United States of America Ex Rel. Herbert Brothers, H-6564, Appellant, v. Alfred T. Rundle, Superintendent, 414 F.2d 244 (3d Cir. 1969)Annotate this Case
Decided July 22, 1969
Herbert Brothers, Philadelphia, Pa., for appellant.
Joseph J. Musto, Asst. Dist. Atty., Philadelphia, Pa., James D. Crawford, Asst. Dist. Atty., Chief, Appeals Division, Richard A. Sprague, First Asst. Dist. Atty., Arlen Specter, Dist. Atty., Philadelphia, Pa., for appellee.
Before KALODNER, VAN DUSEN and STAHL, Circuit Judges.
OPINION OF THE COURT
Relator appeals from a September 10, 1968, order of the District Court denying a petition for a writ of habeas corpus. Following his conviction by a jury of (1) corrupting the morals of a nine-year old minor, (2) assault and battery, (3) assault with intent to commit sodomy, and (4) sodomy (N. T. 613-14), after a five-day trial relator's post-trial motions were denied by an order supported by a December 11, 1967 opinion of the state trial court and his appeal to the Pennsylvania Superior Court resulted in affirmance of his conviction per curiam. Commonwealth v. Brothers, 211 Pa.Super. 758, 237 A.2d 848 (1968), petition for allowance of appeal denied on 6/3/68 by the Pennsylvania Supreme Court (No. 127A, Misc.Docket #16).
After careful consideration of relator's contentions and the record, we have concluded that such contentions must be rejected for the reasons ably stated by Judge Luongo in United States ex rel. Brothers v. Rundle, 302 F. Supp. 402 (E. D. Pa. 1968).
In view of the recent opinion concerning the so-called Allen charge in United States v. Fioravanti et al., 412 F.2d 407 (3rd Cir., 1969), it is noted that (1) the "prohibition" in that opinion applies to charges given after June 16, 1969, in federal court trials in this Circuit and (2) that opinion specifically states (p. 419): "We do not re-examine the constitutional question * * *." In Tomoya Kawakita v. United States, 343 U.S. 717, 72 S. Ct. 950, 96 L. Ed. 1249 (1952), the Supreme Court of the United States has rejected objections on constitutional grounds to language in a charge similar to that used in this case,1 where, as here, more than an hour elapsed between the supplemental charge and the verdict. See, also, Fulwood v. United States, 125 U.S.App.D.C. 183, 369 F.2d 960, 962 (1966), cert. den. 387 U.S. 934, 87 S. Ct. 2058, 18 L. Ed. 2d 996 (1967); United States v. Davidson, 367 F.2d 60, 62 (6th Cir. 1966). In the context in which this supplemental charge was given and the verdict rendered, we find no constitutionally unwarranted infringement on the function of the jury.2 See Note, "Deadlocked Juries and Dynamite: a Critical Look at the `Allen Charge'", 31 Univ. of Chi.L.Rev. 386 (1964); 100 A.L.R.2d 177, 182-191 (1965).
On June 16, 1969, the United States Supreme Court denied a petition for a writ of certiorari in Plumley v. Maryland (4 Md.App. 671, 245 A.2d 111) 395 U.S. 960, 89 S. Ct. 2102, 23 L. Ed. 2d 746 where language at least as strong (see p. 117 of 245 A.2d) as that contained in this supplemental charge was used (395 U.S. 960, 89 S. Ct. 2102); Cf. Rao v. United States, 394 F.2d 354 (2nd Cir.), cert. den. 393 U.S. 845, 89 S. Ct. 129, 21 L. Ed. 2d 116, rehearing den. 393 U.S. 972, 89 S. Ct. 390, 21 L. Ed. 2d 386 (1968).
The September 10, 1968, order of the District Court will be affirmed.
See Tomoya Kawakita v. United States, 190 F.2d 506, 522-528 (9th Cir. 1951), and statement at 343 U.S. 744, 72 S. Ct. 950 that "other alleged errors * * * are either insubstantial or * * * adequately disposed of by the Court of Appeals * * *." In the Kawakita case, the supplemental charge, delivered at a time when the foreman and other jurors were asking to be discharged, contained this wording (footnote 17 at p. 524 of 190 F.2d):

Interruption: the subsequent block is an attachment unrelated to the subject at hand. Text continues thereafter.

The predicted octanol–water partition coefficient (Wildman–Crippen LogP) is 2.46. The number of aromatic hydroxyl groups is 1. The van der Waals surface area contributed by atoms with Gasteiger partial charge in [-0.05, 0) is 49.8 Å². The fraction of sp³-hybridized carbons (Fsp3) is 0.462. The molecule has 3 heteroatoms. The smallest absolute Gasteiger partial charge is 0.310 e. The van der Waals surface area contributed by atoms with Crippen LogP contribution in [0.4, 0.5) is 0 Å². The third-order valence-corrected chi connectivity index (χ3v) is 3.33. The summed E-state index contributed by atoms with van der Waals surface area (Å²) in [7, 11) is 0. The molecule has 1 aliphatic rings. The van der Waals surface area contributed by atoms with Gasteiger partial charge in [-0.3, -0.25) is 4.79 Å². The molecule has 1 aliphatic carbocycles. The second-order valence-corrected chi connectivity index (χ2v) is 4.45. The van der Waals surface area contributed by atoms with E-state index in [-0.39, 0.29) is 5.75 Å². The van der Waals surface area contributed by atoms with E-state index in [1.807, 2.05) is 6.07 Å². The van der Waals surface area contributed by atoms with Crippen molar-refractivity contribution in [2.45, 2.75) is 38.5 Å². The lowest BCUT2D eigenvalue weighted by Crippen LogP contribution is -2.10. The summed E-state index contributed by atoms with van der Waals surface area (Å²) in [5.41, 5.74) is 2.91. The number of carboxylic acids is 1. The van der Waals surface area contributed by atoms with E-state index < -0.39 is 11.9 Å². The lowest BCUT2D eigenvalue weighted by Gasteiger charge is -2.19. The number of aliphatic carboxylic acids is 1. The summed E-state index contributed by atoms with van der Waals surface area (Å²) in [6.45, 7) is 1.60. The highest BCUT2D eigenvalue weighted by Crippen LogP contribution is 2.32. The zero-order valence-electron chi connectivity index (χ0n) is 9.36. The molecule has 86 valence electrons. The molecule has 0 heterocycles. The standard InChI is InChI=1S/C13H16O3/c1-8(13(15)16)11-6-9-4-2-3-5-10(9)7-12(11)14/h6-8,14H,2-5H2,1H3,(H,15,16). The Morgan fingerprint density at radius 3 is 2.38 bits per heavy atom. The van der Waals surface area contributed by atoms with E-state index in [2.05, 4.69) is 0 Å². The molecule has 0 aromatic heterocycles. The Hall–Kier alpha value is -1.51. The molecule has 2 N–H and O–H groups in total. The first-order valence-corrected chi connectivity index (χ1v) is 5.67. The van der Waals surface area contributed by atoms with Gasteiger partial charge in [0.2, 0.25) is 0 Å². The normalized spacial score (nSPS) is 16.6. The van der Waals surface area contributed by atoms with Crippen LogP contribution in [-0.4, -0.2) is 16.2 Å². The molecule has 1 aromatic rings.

"If the much larger number of you are for a conviction, each dissenting juror should consider whether a doubt in his or her own mind is a reasonable one, since it makes no effective impression upon the minds of so many equally honest, equally intelligent fellow jurors who have heard the same evidence, with the same attention and with an equal desire to arrive at the truth and under the sanction of the same oath.
"On the other hand, if a majority or any substantial number of you are for acquittal, the other jurors ought seriously to ask themselves again whether they do not have reason to doubt the correctness of a judgment which is not concurred in by many of their fellows."
It is noted that the court included this language in the allegedly constitutionally defective supplemental charge:
"Of course, the verdict must be the verdict of each individual juror, not a mere acquiescence in the conclusions of others, of other jurors, yet, you should examine the question with candor, with proper regard and deference to the opinions of each other.
* * * * * *
"Now, these are statements that I give you as guides. I can't tell you to disregard your opinions because you are entitled to your opinions, but I can urge you to review your thinking in the light of what I have just said. It isn't wrong to give up your view in favor of one that someone else has, if you become convinced that that is the view that, perhaps, you ought to accept. You have the right to do that. I would like you to try again."
The original charge included this wording (N.T. 561-63):
"The defendant, as you have heard, is presumed to be innocent. * * * so that the burden remains on the Commonwealth throughout the case to prove the defendant's guilt beyond a reasonable doubt, and that burden continues throughout the case.
* * * * *
"It must be a doubt of such substance that if it occurred in connection with a matter of the highest importance in your own affairs, it would cause you to hesitate. And, if you feel a doubt such as this exists as to the guilt of the defendant, or as to any of the facts upon which guilt must depend, it would be your duty, of course, to acquit him."